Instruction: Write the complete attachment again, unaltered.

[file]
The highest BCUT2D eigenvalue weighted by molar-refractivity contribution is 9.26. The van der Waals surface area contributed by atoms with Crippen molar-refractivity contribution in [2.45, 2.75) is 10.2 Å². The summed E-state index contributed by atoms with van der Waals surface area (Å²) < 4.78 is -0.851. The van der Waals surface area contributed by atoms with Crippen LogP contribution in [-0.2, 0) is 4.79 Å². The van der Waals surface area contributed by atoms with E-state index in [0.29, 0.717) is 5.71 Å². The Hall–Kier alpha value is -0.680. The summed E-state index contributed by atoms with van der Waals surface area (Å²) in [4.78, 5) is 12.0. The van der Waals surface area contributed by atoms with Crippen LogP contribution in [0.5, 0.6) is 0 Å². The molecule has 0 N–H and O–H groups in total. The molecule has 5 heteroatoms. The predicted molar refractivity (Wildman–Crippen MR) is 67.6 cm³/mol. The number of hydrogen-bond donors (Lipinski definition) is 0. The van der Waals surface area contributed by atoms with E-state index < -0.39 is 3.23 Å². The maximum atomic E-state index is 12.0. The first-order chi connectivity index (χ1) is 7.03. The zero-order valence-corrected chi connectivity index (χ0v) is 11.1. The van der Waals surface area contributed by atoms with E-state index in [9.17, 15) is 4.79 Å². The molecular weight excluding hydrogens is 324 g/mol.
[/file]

The highest BCUT2D eigenvalue weighted by molar-refractivity contribution is 9.26. The van der Waals surface area contributed by atoms with Crippen molar-refractivity contribution in [2.45, 2.75) is 10.2 Å². The summed E-state index contributed by atoms with van der Waals surface area (Å²) < 4.78 is -0.851. The van der Waals surface area contributed by atoms with Crippen LogP contribution in [-0.2, 0) is 4.79 Å². The van der Waals surface area contributed by atoms with E-state index in [0.29, 0.717) is 5.71 Å². The Hall–Kier alpha value is -0.680. The summed E-state index contributed by atoms with van der Waals surface area (Å²) in [4.78, 5) is 12.0. The van der Waals surface area contributed by atoms with Crippen LogP contribution in [0.5, 0.6) is 0 Å². The molecule has 0 N–H and O–H groups in total. The molecule has 5 heteroatoms. The predicted molar refractivity (Wildman–Crippen MR) is 67.6 cm³/mol. The number of hydrogen-bond donors (Lipinski definition) is 0. The van der Waals surface area contributed by atoms with E-state index < -0.39 is 3.23 Å². The maximum atomic E-state index is 12.0. The first-order chi connectivity index (χ1) is 7.03. The zero-order valence-corrected chi connectivity index (χ0v) is 11.1. The van der Waals surface area contributed by atoms with E-state index in [9.17, 15) is 4.79 Å². The molecular weight excluding hydrogens is 324 g/mol.